August 22, 1862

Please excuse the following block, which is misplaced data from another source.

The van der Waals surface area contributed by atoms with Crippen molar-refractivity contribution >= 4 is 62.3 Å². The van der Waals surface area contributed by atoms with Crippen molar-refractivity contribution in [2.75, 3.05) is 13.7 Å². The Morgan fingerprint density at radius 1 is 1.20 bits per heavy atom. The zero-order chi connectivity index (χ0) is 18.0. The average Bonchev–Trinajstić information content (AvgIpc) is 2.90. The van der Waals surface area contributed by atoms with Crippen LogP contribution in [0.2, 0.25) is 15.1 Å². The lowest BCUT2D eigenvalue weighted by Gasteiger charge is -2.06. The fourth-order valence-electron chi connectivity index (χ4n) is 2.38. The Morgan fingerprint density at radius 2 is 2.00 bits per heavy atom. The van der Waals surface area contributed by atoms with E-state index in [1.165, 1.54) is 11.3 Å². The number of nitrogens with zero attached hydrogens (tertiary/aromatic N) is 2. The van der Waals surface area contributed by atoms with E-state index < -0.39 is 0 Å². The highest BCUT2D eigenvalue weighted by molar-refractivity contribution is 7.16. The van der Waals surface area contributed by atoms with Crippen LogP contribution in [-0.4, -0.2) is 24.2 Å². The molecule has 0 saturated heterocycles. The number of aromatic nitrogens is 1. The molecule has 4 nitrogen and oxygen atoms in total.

Arose from my couch of rails at an early hour having passed a sleepless night. It rained nearly all night. Our blankets were but very little protection to us. I was obliged to turn out during the night and gather some rails to keep myself out of the mud but sleep was driven from my eyes the remainder of the night. I made my breakfast of coffee and sweet potatoes, felt quite refreshed. We soon got orders to pack up. Fell in and marched about a half a mile farther to the rear of the town and filed off to the left of the road into an open field and formed the Regiment in order for camping. This being a level piece of ground we were much pleased with the change. Supposing we were to camp here a few days and get some rest and rations we stacked arms but before we got the order to break ranks an officer road up with the order to have two days rations in our haversacks and be ready to march at any moment. The latter part of the order we could comply with but the rations were more difficult to get. This last order drove the idea of a quite camp of a few days entirely from our minds. I scarcely dared pitch my poncho to protect myself from the Sun for fear the order to march would come before I should get it done but at last mustered courage to make the attempt. Just as I got it up and lay down the bugle sounded the assembly so had the pleasure of packing up again. Took up the line of march at five o'clock pm. Marched till dark, then there was considerable delay on account of the officers losing the way. When we started again we moved at quick time. Passed through the town of Falmouth but it was so dark I could not distinguish one building from another, continued our march all night. At three o'clock this morning August 23 we halted and lay down beside the road and slept for two hours then resumed our march. At daylight heard cannonading in the distance. Supposed to be some of Pope's artillery, if continued all the forenoon. We halted a little after sunrise to cook some coffee then resumed our tedious march. The Sun came out hot with scarcely a breath of air stirring. The men fell out in squads unable to keep up. The column was moved very briskly till five o'clock pm when it came to a halt. There was but twenty men in the Regiment when it came to a halt. Men that never left the ranks before on a march were obliged to fall by the wayside today. We pitched our ponchos and awaited the arrival of the stragglers. In the evening we had a splendid shower of an hour’s duration; it cooled the air and refreshed us amazingly. After it ceased raining the cannonading commenced up in front of us and continues up to this time (nine o'clock pm) at which time I am going to turn in for the night.